You can have too many friends — all at once
Surfersvillage Global Surf News, 15 November, 2012 : - - Anybody who surfs with any frequency these days will confirm that we are living in a time of insanely crowded conditions here in our local waters. When I was a kid growing up in the shadow of the Huntington Beach Pier, there were lots of people on both sides of the pier on any given morning. But if you went a block north or south, you could find a peak all by yourself.
Those days are only a fond, and fading, memory. Today you can stand on the pier, and for as far as you can see in either direction are massive amounts of surfers all over every single scrap of a wave that dares to try to make its way to the beach. It's very rare to get any open space to yourself. Which brings me to last night on my deck, when my neighbor, the infamous "Iguana," and I got into a deep and profound discussion about the "ideal" surfing crowd.
I have been spending a lot of time surfing in the tropics during our summer. That is a time when almost nobody travels to warmer climates. It's I would say I had at least 30 days of amazing surf with only me out this past summer, and 30 more with only a few others in the water. Then I am standing on the local pier and trying to get stoked to paddle out with a cast of thousands.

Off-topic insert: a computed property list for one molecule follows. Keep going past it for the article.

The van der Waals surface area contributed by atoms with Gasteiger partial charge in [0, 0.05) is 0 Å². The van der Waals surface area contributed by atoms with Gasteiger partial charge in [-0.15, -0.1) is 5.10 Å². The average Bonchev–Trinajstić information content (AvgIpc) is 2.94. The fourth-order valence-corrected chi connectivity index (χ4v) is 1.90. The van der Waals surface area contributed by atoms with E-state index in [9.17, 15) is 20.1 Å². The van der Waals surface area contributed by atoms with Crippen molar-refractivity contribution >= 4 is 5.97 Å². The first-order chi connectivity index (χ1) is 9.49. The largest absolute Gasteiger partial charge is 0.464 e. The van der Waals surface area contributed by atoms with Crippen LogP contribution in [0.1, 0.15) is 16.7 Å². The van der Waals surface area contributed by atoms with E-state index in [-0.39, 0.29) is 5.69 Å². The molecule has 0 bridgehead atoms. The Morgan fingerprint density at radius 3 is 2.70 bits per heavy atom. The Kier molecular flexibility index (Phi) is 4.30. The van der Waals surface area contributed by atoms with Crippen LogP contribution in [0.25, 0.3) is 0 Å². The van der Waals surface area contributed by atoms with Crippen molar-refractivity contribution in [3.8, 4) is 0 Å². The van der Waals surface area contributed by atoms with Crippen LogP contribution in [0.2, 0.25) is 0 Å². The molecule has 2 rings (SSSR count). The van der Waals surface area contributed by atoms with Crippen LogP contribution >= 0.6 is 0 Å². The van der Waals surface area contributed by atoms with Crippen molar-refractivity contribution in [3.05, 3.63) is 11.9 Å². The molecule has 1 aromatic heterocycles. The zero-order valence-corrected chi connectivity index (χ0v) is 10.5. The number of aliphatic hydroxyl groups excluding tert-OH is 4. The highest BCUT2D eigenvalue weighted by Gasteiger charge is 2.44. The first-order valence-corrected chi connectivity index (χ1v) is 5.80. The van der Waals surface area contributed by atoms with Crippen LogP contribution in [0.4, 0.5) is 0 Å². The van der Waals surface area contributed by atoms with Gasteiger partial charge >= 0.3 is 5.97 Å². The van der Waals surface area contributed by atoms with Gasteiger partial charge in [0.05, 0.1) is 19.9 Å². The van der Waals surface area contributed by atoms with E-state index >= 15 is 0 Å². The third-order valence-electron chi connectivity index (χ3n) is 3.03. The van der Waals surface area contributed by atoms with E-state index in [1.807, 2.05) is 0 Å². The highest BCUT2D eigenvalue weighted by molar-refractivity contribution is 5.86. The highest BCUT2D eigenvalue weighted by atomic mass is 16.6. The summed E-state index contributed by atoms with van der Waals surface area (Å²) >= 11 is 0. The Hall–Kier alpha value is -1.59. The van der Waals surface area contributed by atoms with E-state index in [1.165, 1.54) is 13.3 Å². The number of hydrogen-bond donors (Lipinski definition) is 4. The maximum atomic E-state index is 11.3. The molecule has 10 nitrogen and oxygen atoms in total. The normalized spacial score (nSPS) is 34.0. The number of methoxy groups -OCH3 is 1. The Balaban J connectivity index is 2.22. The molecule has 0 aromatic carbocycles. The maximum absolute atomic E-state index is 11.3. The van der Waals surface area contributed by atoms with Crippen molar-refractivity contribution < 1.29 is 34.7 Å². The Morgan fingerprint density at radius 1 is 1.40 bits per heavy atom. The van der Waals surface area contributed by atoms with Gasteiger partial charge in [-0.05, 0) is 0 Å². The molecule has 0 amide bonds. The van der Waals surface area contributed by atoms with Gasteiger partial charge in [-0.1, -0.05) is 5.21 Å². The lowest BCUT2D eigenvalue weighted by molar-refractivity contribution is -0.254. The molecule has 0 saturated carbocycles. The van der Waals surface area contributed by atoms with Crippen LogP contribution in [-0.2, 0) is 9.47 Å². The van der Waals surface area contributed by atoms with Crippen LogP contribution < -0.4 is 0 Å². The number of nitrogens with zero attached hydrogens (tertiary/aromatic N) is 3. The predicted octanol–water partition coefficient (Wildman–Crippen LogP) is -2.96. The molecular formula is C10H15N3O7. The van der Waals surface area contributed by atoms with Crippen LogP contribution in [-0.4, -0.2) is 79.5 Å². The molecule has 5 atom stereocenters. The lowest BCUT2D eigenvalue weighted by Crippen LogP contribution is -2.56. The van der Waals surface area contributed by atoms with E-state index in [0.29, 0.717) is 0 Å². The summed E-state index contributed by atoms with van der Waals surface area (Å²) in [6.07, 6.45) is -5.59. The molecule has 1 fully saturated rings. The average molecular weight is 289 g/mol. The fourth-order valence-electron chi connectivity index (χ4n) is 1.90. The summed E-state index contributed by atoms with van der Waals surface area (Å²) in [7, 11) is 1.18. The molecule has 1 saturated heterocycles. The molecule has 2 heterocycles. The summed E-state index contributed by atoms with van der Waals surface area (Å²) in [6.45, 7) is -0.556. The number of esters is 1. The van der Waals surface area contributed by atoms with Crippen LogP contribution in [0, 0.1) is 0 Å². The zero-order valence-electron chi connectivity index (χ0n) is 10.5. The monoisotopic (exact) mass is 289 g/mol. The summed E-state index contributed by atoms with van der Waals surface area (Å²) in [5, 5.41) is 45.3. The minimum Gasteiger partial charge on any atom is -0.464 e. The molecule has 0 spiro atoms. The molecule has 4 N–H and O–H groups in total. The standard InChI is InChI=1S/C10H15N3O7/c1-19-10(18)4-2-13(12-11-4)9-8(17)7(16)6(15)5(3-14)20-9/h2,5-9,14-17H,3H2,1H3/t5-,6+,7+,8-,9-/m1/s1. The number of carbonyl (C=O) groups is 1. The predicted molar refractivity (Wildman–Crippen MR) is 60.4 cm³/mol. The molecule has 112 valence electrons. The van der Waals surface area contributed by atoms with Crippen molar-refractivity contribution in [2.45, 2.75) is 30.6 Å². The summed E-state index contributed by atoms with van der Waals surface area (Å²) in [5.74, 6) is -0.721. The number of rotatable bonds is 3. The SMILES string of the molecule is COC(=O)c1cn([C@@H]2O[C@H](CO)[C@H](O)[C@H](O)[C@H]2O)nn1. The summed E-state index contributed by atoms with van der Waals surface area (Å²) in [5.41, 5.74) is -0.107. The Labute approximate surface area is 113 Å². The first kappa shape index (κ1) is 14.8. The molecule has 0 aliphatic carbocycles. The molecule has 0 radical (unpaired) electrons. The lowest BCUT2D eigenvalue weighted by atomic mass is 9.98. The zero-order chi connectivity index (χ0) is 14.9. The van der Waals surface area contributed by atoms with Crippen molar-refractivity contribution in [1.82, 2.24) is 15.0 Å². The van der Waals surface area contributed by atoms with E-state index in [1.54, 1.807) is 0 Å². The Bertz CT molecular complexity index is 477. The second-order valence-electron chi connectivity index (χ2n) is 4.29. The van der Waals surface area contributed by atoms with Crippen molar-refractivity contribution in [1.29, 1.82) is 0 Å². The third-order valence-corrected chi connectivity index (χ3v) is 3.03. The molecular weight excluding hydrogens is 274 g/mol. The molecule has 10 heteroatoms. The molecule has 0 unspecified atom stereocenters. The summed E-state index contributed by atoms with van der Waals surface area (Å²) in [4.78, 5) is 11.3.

So, what is the ideal surfing crowd? That was the question we debated for hours while in the midst of trying to perfect a combination of ingredients for the already amazing "Corkarita." Solo? While it's great to be able to take any wave you want, there are some drawbacks to surfing alone. Aside from the danger element of getting hurt and having nobody to help you, there is also the fact that there is nobody to bear witness to your "most amazing triple tube off the lip totally sick barrel" that you always get when nobody is looking.
And there is that little thing where your mind starts playing tricks on you and you start to see "fins" in every shadow, and you can swear you hear "Jaws" music. Obviously you don't want too many people. What we came up with is that three to five is a very workable number for a good surfing session. That is a small enough pack so that everybody is getting all the waves they want and is not competitive for position. Also, providing everyone is friends, it's a good number to feed the stoke and pump each other on.
Like this morning, the Iguana and I were rooting each other on. On one set I yelled for him to go. But he said his leg fell asleep and he wasn't ready. So he yelled for me to go, but I had a cramp in my calf. Well, we are old ... but still stoked, even if we spend more time sitting outside waiting for the monster bomb sets than we do actually riding them.
Source: Corky's Blog
Author: Corky Carroll / firstname.lastname@example.org
Tags: Surf Culture, Corky Carroll, Tom Curren
Corky's Blog - Surfersvillage